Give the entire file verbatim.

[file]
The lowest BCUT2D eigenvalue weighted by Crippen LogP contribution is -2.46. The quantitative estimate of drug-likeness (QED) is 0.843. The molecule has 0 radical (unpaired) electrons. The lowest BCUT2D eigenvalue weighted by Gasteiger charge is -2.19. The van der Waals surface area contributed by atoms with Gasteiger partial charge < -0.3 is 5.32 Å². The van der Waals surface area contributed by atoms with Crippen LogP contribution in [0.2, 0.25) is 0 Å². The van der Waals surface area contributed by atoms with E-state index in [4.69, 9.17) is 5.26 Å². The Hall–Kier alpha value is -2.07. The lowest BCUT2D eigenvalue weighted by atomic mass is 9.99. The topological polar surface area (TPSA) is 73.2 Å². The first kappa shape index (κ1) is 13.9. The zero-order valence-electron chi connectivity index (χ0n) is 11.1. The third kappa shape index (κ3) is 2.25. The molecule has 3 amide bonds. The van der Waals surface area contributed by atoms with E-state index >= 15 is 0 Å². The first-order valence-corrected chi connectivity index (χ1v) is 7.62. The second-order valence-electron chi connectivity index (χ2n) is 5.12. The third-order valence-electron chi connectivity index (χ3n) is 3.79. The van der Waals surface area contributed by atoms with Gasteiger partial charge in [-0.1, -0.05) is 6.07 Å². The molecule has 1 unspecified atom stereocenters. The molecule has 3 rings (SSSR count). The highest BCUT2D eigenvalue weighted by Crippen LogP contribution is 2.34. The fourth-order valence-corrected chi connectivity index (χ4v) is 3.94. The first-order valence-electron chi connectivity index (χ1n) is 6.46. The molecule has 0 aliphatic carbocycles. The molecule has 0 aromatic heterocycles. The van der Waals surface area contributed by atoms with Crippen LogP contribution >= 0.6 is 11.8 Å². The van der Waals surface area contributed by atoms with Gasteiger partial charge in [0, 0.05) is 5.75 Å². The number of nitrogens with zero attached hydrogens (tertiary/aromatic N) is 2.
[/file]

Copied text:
The lowest BCUT2D eigenvalue weighted by Crippen LogP contribution is -2.46. The quantitative estimate of drug-likeness (QED) is 0.843. The molecule has 0 radical (unpaired) electrons. The lowest BCUT2D eigenvalue weighted by Gasteiger charge is -2.19. The van der Waals surface area contributed by atoms with Gasteiger partial charge < -0.3 is 5.32 Å². The van der Waals surface area contributed by atoms with Crippen LogP contribution in [0.2, 0.25) is 0 Å². The van der Waals surface area contributed by atoms with E-state index in [4.69, 9.17) is 5.26 Å². The Hall–Kier alpha value is -2.07. The lowest BCUT2D eigenvalue weighted by atomic mass is 9.99. The topological polar surface area (TPSA) is 73.2 Å². The first kappa shape index (κ1) is 13.9. The zero-order valence-electron chi connectivity index (χ0n) is 11.1. The third kappa shape index (κ3) is 2.25. The molecule has 3 amide bonds. The van der Waals surface area contributed by atoms with E-state index >= 15 is 0 Å². The first-order valence-corrected chi connectivity index (χ1v) is 7.62. The second-order valence-electron chi connectivity index (χ2n) is 5.12. The third-order valence-electron chi connectivity index (χ3n) is 3.79. The van der Waals surface area contributed by atoms with Gasteiger partial charge in [-0.1, -0.05) is 6.07 Å². The molecule has 1 unspecified atom stereocenters. The molecule has 3 rings (SSSR count). The highest BCUT2D eigenvalue weighted by Crippen LogP contribution is 2.34. The fourth-order valence-corrected chi connectivity index (χ4v) is 3.94. The first-order valence-electron chi connectivity index (χ1n) is 6.46. The molecule has 0 aliphatic carbocycles. The molecule has 0 aromatic heterocycles. The van der Waals surface area contributed by atoms with Crippen LogP contribution >= 0.6 is 11.8 Å². The van der Waals surface area contributed by atoms with Gasteiger partial charge in [0, 0.05) is 5.75 Å². The number of nitrogens with zero attached hydrogens (tertiary/aromatic N) is 2.